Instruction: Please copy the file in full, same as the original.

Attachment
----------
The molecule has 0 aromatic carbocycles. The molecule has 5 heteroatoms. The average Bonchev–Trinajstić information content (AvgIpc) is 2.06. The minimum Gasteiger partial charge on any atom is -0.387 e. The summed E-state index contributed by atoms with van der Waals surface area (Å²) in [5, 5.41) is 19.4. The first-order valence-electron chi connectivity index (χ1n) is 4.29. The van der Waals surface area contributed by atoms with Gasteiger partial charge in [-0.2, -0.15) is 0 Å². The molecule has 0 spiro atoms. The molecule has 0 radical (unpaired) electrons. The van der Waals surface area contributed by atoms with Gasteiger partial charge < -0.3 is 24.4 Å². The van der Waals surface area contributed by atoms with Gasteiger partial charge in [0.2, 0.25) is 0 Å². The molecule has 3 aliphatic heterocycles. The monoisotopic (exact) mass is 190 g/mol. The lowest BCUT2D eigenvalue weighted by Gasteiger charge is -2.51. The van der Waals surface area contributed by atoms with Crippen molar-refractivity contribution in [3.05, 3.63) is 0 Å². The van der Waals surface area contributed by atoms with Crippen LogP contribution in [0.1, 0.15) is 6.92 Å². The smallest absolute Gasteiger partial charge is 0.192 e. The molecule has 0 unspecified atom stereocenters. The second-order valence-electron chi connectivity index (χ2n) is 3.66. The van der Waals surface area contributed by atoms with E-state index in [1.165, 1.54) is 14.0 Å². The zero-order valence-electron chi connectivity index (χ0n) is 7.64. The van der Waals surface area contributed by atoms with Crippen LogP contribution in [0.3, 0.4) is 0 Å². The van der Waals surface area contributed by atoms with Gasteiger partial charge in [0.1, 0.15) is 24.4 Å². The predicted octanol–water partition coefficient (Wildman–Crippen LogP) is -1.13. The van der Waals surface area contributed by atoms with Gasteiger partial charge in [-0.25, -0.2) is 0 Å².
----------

The molecule has 0 aromatic carbocycles. The molecule has 5 heteroatoms. The average Bonchev–Trinajstić information content (AvgIpc) is 2.06. The minimum Gasteiger partial charge on any atom is -0.387 e. The summed E-state index contributed by atoms with van der Waals surface area (Å²) in [5, 5.41) is 19.4. The first-order valence-electron chi connectivity index (χ1n) is 4.29. The van der Waals surface area contributed by atoms with Gasteiger partial charge in [-0.2, -0.15) is 0 Å². The molecule has 0 spiro atoms. The molecule has 0 radical (unpaired) electrons. The van der Waals surface area contributed by atoms with Gasteiger partial charge < -0.3 is 24.4 Å². The van der Waals surface area contributed by atoms with Gasteiger partial charge in [0.2, 0.25) is 0 Å². The molecule has 3 aliphatic heterocycles. The monoisotopic (exact) mass is 190 g/mol. The lowest BCUT2D eigenvalue weighted by Gasteiger charge is -2.51. The van der Waals surface area contributed by atoms with Crippen molar-refractivity contribution in [3.05, 3.63) is 0 Å². The van der Waals surface area contributed by atoms with Crippen LogP contribution in [0.1, 0.15) is 6.92 Å². The smallest absolute Gasteiger partial charge is 0.192 e. The molecule has 0 unspecified atom stereocenters. The second-order valence-electron chi connectivity index (χ2n) is 3.66. The van der Waals surface area contributed by atoms with E-state index in [1.165, 1.54) is 14.0 Å². The zero-order valence-electron chi connectivity index (χ0n) is 7.64. The van der Waals surface area contributed by atoms with Crippen LogP contribution in [0.3, 0.4) is 0 Å². The van der Waals surface area contributed by atoms with Gasteiger partial charge in [0.1, 0.15) is 24.4 Å². The predicted octanol–water partition coefficient (Wildman–Crippen LogP) is -1.13. The van der Waals surface area contributed by atoms with Gasteiger partial charge in [-0.25, -0.2) is 0 Å².